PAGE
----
That’s a good question, it’d be nice if there was a little more transparency in how some of these things are calculated (it would be easy enough to include info like this in the glossary, I’d think). Not that I would criticize a free service, or anything. :)

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  5. wobatus says:

    Jerry, I am replying to you here. Of course we shouldn’t be totally surprised about Uribe’s production. No one thinks he isn’t capable of this. The question is how likely was this outcome. To suggest (and yes, you’d need to infer this, but if he isn’t suggesting this then the article is a bit of a thumbsucker, no offense) that somehow this was good process rewarded I think is incorrect. Although I suppose a freebie with a 1/5 chance of turning out ok isn’t awful process.

    If you look back at some other articles on the site, dave has taken this attitude towards major league managers, GMs etc. He called (correctly as it turned out) the Rockies not playing Smith over Spillborghs more often was “ridiculous” and that Tracy and Hurdle should be “embarassed.” This was early on in a season when Spillborghs had outproduced Smith to some degree last year, and when Smith’s time ws limited not so much by Spillborghs but by the emrgence of Carlos Gonzalez. In the event Smith got better and better,a nd Spillborghs worse, perhaps predictably. But there was still an attitude that the major league managers didn’t know what the hell they were doing. Really no more or less harsh than anything that was in Steve’s initial post.

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    • Joe R says:

      It’s just funny to me that out of all the Dave Cameron posts that could’ve ended in a shit show, it was this unoffensive one.

      Actually anything about Smoltz will likely turn into one as well, but I think that topic’s been beaten into the ground on here when we had all caps mcgee equip himself w/ some pitch f/x numbers and go to war with the me’s of this website because we dared say that Smoltz was grooving pitches bad once he got fatigued.

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      • Nick says:

        Well, actually is was the fact that you offered no proof to show that Smoltz was “grooving pitches once he was fatigued”, or that he was even becoming especially fatigued for that matter.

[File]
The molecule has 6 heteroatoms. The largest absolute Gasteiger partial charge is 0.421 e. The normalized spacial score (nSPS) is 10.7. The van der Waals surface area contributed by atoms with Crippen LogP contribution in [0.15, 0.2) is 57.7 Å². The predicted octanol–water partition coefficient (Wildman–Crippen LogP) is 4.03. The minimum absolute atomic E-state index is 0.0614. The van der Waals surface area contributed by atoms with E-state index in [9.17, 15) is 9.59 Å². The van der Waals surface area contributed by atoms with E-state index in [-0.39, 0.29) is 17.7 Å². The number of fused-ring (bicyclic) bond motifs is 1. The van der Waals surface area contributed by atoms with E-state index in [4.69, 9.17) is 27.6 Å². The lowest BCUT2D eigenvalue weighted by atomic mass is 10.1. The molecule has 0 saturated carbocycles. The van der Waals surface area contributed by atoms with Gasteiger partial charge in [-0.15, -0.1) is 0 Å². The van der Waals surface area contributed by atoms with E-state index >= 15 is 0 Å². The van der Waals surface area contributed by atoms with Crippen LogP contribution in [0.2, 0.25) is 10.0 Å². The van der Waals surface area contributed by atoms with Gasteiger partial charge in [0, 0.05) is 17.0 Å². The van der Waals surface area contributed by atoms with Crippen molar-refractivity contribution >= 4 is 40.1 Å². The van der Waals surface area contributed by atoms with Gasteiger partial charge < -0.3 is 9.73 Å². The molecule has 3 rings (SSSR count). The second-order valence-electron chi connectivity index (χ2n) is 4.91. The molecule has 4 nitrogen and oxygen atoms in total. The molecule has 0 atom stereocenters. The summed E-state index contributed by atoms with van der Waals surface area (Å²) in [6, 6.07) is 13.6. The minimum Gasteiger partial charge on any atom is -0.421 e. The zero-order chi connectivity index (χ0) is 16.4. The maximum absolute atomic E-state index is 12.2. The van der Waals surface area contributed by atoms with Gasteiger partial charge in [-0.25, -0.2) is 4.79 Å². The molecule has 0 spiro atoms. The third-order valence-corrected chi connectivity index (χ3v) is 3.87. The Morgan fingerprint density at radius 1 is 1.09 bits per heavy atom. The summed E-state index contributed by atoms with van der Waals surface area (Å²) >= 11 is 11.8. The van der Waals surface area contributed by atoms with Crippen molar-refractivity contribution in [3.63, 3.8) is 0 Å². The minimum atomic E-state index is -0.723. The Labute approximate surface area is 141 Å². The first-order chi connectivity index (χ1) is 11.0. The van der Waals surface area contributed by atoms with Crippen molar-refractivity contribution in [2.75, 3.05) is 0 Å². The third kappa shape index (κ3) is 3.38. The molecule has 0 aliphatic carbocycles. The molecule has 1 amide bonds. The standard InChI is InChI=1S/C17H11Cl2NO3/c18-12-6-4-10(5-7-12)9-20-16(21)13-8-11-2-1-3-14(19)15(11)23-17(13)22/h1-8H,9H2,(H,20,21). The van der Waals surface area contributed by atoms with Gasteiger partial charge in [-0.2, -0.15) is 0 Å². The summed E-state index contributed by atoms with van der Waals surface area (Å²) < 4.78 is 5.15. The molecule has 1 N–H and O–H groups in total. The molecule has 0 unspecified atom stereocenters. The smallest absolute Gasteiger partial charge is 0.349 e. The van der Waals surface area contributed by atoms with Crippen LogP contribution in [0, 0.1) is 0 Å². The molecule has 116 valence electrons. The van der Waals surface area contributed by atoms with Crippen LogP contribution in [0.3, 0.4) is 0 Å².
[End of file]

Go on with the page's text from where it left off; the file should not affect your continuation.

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      • Joe R says:

        He gave up too many damn fly balls. It wasn’t working at Fenway. 12.66% of FB’s this season have left the yard for him, so it wasn’t even all that flukey a number.

        And why should the burden of proof fall on me to show he was fatiguing? He’s 42. He just came back from surgery. Not exactly the makings of a guy who’s about to pull a ’91 Jack Morris.

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  6. wobatus says:

    Rizzo. You are disagreeing with Steve’s postion because Uribe is doing something he didn’t do before? How was someone supposed to guess that Uribe’s babip would improve this year because his groundball rate was going to improve and his hr/fb rate was going to improve (the latter may also have some luck component).

    In my mind the question should usually be what can we reasonable expect from a player based on his past performance. No one doubts this was a possible season by Uribe. The question would be how likely was it.

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    • rizzo says:

      I guess I was so stunned by Cameron’s rebuke of the tone of his comments that my thoughts weren’t entirely clear here……

      I don’t think we should have been able to predict Uribe’s bounce back, but I don’t think that the article was that much of an ‘I told you so’, particularly compared to the stuff on this site about Smoltz/Pedro. That’s where I disagreed.